Should Chinese-only language advertisements be allowed in the city streets of a Canadian city?
This is a debate that has been brewing in Richmond over the last few years, in a city where 57 per cent of its resident were born outside of Canada and one in ten do not speak English.
According to the Richmond Review, some residents are taking issue with transit advertisements that feature Crest toothpaste products in exclusively Chinese. While a campaign with Chinese-only language advertisements in Richmond likely made marketing strategy sense for Proctor and Gamble, it does not sit well for those who believe it should consist of some English as well as it is one of the country’s two official languages.
— Len Catling (@leonardpart13) April 26, 2014
Last year, a group of residents submitted a petition with 1,000 signatures to Richmond City Council that requested them to implement a bylaw that would require a minimum amount of English on any commercial advertisement or building signage.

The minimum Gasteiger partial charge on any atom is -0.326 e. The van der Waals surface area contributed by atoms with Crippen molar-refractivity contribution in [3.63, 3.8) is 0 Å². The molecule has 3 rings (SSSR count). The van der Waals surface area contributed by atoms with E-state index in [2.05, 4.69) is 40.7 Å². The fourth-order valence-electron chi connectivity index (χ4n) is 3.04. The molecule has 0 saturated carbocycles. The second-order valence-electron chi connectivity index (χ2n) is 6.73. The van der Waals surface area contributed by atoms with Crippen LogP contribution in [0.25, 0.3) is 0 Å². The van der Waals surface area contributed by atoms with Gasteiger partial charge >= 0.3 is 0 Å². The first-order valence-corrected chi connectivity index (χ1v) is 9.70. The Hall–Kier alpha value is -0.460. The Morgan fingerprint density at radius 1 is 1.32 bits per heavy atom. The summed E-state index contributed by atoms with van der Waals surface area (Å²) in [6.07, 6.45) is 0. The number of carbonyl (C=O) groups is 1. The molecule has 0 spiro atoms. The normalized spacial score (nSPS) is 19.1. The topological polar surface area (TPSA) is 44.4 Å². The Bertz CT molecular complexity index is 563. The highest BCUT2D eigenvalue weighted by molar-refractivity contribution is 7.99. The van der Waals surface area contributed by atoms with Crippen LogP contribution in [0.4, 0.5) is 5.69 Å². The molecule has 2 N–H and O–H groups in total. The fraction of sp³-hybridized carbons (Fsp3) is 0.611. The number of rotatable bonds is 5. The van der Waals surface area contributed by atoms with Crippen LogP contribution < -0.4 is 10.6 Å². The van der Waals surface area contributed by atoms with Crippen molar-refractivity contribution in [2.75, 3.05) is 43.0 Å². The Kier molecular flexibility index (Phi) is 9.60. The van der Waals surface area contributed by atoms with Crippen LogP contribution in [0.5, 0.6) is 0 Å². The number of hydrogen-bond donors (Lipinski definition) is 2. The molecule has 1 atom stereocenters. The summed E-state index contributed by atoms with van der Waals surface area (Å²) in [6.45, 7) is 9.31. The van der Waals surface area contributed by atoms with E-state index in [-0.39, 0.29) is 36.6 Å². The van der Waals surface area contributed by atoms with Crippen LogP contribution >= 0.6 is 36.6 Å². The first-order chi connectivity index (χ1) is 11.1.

City Council voted against the motion to follow up on the petition and would instead focus on educating businesses. The charter only requires levels of government to provide English and French language text options – not individuals, private citizens or private property given that it is considered as a form of freedom of expression.
Of course, this differs in Quebec where strict provincial language laws require businesses to adopt French-only signage. Most recently, language watchdogs even campaigned to have companies with English names to abide to the province’s laws by adopting a French name. A Quebec judge ruled against this, but had it passed it would have affected companies like Best Buy, Gap, Costco, Guess, Old Navy and Walmart.
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